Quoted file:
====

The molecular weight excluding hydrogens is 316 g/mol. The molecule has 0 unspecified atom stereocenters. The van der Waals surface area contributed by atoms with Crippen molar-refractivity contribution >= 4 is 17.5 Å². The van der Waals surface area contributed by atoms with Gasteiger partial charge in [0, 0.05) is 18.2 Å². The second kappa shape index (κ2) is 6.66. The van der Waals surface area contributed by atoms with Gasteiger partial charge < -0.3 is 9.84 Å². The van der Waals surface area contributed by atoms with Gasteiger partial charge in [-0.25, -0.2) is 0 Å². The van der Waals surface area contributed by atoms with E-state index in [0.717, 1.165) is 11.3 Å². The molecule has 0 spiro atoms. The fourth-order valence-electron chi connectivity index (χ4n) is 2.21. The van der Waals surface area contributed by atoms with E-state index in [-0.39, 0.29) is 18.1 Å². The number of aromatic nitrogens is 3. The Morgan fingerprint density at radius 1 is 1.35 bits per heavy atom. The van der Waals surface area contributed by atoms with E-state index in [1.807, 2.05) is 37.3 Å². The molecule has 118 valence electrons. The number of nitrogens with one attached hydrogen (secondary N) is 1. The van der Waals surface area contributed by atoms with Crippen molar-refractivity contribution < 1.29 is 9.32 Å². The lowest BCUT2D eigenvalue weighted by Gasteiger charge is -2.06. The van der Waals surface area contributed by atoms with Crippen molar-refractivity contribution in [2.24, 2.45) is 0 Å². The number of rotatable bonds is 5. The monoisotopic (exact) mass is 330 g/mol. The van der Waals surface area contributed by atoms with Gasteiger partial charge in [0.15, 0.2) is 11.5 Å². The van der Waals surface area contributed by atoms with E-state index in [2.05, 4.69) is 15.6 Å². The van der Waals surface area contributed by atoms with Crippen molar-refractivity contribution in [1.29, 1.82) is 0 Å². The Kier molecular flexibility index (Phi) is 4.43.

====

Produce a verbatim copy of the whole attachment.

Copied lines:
The molecular weight excluding hydrogens is 316 g/mol. The molecule has 0 unspecified atom stereocenters. The van der Waals surface area contributed by atoms with Crippen molar-refractivity contribution >= 4 is 17.5 Å². The van der Waals surface area contributed by atoms with Gasteiger partial charge in [0, 0.05) is 18.2 Å². The second kappa shape index (κ2) is 6.66. The van der Waals surface area contributed by atoms with Gasteiger partial charge < -0.3 is 9.84 Å². The van der Waals surface area contributed by atoms with Gasteiger partial charge in [-0.25, -0.2) is 0 Å². The van der Waals surface area contributed by atoms with E-state index in [0.717, 1.165) is 11.3 Å². The molecule has 0 spiro atoms. The fourth-order valence-electron chi connectivity index (χ4n) is 2.21. The van der Waals surface area contributed by atoms with E-state index in [-0.39, 0.29) is 18.1 Å². The number of aromatic nitrogens is 3. The Morgan fingerprint density at radius 1 is 1.35 bits per heavy atom. The van der Waals surface area contributed by atoms with E-state index in [1.807, 2.05) is 37.3 Å². The molecule has 118 valence electrons. The number of nitrogens with one attached hydrogen (secondary N) is 1. The van der Waals surface area contributed by atoms with Crippen molar-refractivity contribution < 1.29 is 9.32 Å². The lowest BCUT2D eigenvalue weighted by Gasteiger charge is -2.06. The van der Waals surface area contributed by atoms with Crippen molar-refractivity contribution in [2.24, 2.45) is 0 Å². The number of rotatable bonds is 5. The monoisotopic (exact) mass is 330 g/mol. The van der Waals surface area contributed by atoms with Gasteiger partial charge in [0.15, 0.2) is 11.5 Å². The van der Waals surface area contributed by atoms with E-state index in [2.05, 4.69) is 15.6 Å². The van der Waals surface area contributed by atoms with Crippen molar-refractivity contribution in [1.29, 1.82) is 0 Å². The Kier molecular flexibility index (Phi) is 4.43.